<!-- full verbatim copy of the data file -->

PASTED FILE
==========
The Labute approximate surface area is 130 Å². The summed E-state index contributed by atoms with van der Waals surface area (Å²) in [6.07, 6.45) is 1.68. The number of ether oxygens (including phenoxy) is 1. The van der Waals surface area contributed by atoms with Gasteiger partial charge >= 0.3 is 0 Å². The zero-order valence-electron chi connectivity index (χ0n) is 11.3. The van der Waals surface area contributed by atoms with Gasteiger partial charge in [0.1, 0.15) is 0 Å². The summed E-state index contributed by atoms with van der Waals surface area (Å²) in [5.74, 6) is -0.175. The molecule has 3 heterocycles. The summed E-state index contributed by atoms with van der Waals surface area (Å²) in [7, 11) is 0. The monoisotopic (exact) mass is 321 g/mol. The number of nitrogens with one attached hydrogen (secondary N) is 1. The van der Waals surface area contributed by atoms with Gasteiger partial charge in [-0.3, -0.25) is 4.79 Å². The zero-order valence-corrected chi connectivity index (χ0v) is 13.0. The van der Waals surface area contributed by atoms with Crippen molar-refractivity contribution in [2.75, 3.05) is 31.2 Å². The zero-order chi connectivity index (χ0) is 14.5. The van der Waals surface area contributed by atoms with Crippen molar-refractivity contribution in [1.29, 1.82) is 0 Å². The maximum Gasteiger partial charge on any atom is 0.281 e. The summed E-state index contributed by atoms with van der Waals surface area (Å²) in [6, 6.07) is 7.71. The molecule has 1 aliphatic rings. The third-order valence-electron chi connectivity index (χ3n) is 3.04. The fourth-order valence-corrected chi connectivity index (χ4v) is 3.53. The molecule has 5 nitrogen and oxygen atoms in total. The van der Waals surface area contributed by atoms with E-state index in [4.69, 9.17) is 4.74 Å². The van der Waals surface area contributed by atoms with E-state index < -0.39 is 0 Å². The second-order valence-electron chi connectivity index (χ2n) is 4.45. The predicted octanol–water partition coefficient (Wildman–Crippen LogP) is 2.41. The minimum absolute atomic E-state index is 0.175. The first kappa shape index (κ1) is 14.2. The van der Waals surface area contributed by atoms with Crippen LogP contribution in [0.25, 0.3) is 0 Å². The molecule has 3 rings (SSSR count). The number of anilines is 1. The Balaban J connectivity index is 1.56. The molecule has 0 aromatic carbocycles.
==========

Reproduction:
The Labute approximate surface area is 130 Å². The summed E-state index contributed by atoms with van der Waals surface area (Å²) in [6.07, 6.45) is 1.68. The number of ether oxygens (including phenoxy) is 1. The van der Waals surface area contributed by atoms with Gasteiger partial charge >= 0.3 is 0 Å². The zero-order valence-electron chi connectivity index (χ0n) is 11.3. The van der Waals surface area contributed by atoms with Gasteiger partial charge in [0.1, 0.15) is 0 Å². The summed E-state index contributed by atoms with van der Waals surface area (Å²) in [5.74, 6) is -0.175. The molecule has 3 heterocycles. The summed E-state index contributed by atoms with van der Waals surface area (Å²) in [7, 11) is 0. The monoisotopic (exact) mass is 321 g/mol. The number of nitrogens with one attached hydrogen (secondary N) is 1. The van der Waals surface area contributed by atoms with Gasteiger partial charge in [-0.3, -0.25) is 4.79 Å². The zero-order valence-corrected chi connectivity index (χ0v) is 13.0. The van der Waals surface area contributed by atoms with Crippen molar-refractivity contribution in [2.75, 3.05) is 31.2 Å². The zero-order chi connectivity index (χ0) is 14.5. The van der Waals surface area contributed by atoms with Crippen molar-refractivity contribution in [1.29, 1.82) is 0 Å². The maximum Gasteiger partial charge on any atom is 0.281 e. The summed E-state index contributed by atoms with van der Waals surface area (Å²) in [6, 6.07) is 7.71. The molecule has 1 aliphatic rings. The third-order valence-electron chi connectivity index (χ3n) is 3.04. The fourth-order valence-corrected chi connectivity index (χ4v) is 3.53. The molecule has 5 nitrogen and oxygen atoms in total. The van der Waals surface area contributed by atoms with E-state index in [4.69, 9.17) is 4.74 Å². The van der Waals surface area contributed by atoms with E-state index < -0.39 is 0 Å². The second-order valence-electron chi connectivity index (χ2n) is 4.45. The predicted octanol–water partition coefficient (Wildman–Crippen LogP) is 2.41. The minimum absolute atomic E-state index is 0.175. The first kappa shape index (κ1) is 14.2. The van der Waals surface area contributed by atoms with Crippen LogP contribution in [0.25, 0.3) is 0 Å². The molecule has 3 rings (SSSR count). The number of anilines is 1. The Balaban J connectivity index is 1.56. The molecule has 0 aromatic carbocycles.